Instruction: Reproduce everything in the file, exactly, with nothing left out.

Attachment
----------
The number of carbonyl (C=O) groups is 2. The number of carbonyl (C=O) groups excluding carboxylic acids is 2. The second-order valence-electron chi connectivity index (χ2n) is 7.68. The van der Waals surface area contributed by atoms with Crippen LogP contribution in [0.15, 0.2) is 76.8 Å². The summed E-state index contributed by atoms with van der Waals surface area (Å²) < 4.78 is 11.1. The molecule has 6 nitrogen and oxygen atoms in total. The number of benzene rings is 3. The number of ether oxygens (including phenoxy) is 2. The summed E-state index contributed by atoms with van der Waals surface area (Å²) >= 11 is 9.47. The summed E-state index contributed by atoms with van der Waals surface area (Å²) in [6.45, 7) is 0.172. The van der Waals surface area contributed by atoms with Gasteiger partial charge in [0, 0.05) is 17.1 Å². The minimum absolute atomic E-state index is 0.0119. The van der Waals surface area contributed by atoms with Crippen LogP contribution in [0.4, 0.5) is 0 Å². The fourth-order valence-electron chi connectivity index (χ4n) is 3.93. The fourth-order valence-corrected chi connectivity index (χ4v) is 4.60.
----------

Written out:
The number of carbonyl (C=O) groups is 2. The number of carbonyl (C=O) groups excluding carboxylic acids is 2. The second-order valence-electron chi connectivity index (χ2n) is 7.68. The van der Waals surface area contributed by atoms with Crippen LogP contribution in [0.15, 0.2) is 76.8 Å². The summed E-state index contributed by atoms with van der Waals surface area (Å²) < 4.78 is 11.1. The molecule has 6 nitrogen and oxygen atoms in total. The number of benzene rings is 3. The number of ether oxygens (including phenoxy) is 2. The summed E-state index contributed by atoms with van der Waals surface area (Å²) >= 11 is 9.47. The summed E-state index contributed by atoms with van der Waals surface area (Å²) in [6.45, 7) is 0.172. The van der Waals surface area contributed by atoms with Gasteiger partial charge in [0, 0.05) is 17.1 Å². The minimum absolute atomic E-state index is 0.0119. The van der Waals surface area contributed by atoms with Crippen LogP contribution in [0.4, 0.5) is 0 Å². The fourth-order valence-electron chi connectivity index (χ4n) is 3.93. The fourth-order valence-corrected chi connectivity index (χ4v) is 4.60.